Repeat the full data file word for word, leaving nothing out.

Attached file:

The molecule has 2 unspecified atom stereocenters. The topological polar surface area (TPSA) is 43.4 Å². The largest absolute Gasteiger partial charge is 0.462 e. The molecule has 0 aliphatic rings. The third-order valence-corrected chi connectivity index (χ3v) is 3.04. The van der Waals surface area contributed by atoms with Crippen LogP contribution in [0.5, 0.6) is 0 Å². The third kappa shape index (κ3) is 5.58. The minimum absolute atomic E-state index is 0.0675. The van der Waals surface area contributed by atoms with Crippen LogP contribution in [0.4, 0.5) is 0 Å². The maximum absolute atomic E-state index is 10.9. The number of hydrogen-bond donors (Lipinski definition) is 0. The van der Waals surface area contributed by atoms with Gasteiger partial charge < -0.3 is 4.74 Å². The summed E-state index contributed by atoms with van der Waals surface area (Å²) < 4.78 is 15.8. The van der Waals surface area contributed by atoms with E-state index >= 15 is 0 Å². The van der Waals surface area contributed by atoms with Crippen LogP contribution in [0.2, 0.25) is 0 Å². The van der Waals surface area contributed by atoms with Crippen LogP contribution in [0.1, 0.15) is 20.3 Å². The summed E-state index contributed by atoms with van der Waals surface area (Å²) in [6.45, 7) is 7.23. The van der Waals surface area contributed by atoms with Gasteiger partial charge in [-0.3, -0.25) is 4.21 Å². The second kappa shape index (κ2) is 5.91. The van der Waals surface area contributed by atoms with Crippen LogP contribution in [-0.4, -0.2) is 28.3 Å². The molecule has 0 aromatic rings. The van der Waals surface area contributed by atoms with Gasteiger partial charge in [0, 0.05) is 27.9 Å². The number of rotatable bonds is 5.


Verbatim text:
The molecule has 2 unspecified atom stereocenters. The topological polar surface area (TPSA) is 43.4 Å². The largest absolute Gasteiger partial charge is 0.462 e. The molecule has 0 aliphatic rings. The third-order valence-corrected chi connectivity index (χ3v) is 3.04. The van der Waals surface area contributed by atoms with Crippen LogP contribution in [0.5, 0.6) is 0 Å². The third kappa shape index (κ3) is 5.58. The minimum absolute atomic E-state index is 0.0675. The van der Waals surface area contributed by atoms with Crippen LogP contribution in [0.4, 0.5) is 0 Å². The maximum absolute atomic E-state index is 10.9. The number of hydrogen-bond donors (Lipinski definition) is 0. The van der Waals surface area contributed by atoms with Gasteiger partial charge < -0.3 is 4.74 Å². The summed E-state index contributed by atoms with van der Waals surface area (Å²) < 4.78 is 15.8. The van der Waals surface area contributed by atoms with E-state index >= 15 is 0 Å². The van der Waals surface area contributed by atoms with Crippen LogP contribution in [0.2, 0.25) is 0 Å². The van der Waals surface area contributed by atoms with Crippen LogP contribution in [0.1, 0.15) is 20.3 Å². The summed E-state index contributed by atoms with van der Waals surface area (Å²) in [6.45, 7) is 7.23. The van der Waals surface area contributed by atoms with Gasteiger partial charge in [-0.3, -0.25) is 4.21 Å². The second kappa shape index (κ2) is 5.91. The van der Waals surface area contributed by atoms with Crippen LogP contribution in [-0.4, -0.2) is 28.3 Å². The molecule has 0 aromatic rings. The van der Waals surface area contributed by atoms with Gasteiger partial charge in [0, 0.05) is 27.9 Å². The number of rotatable bonds is 5.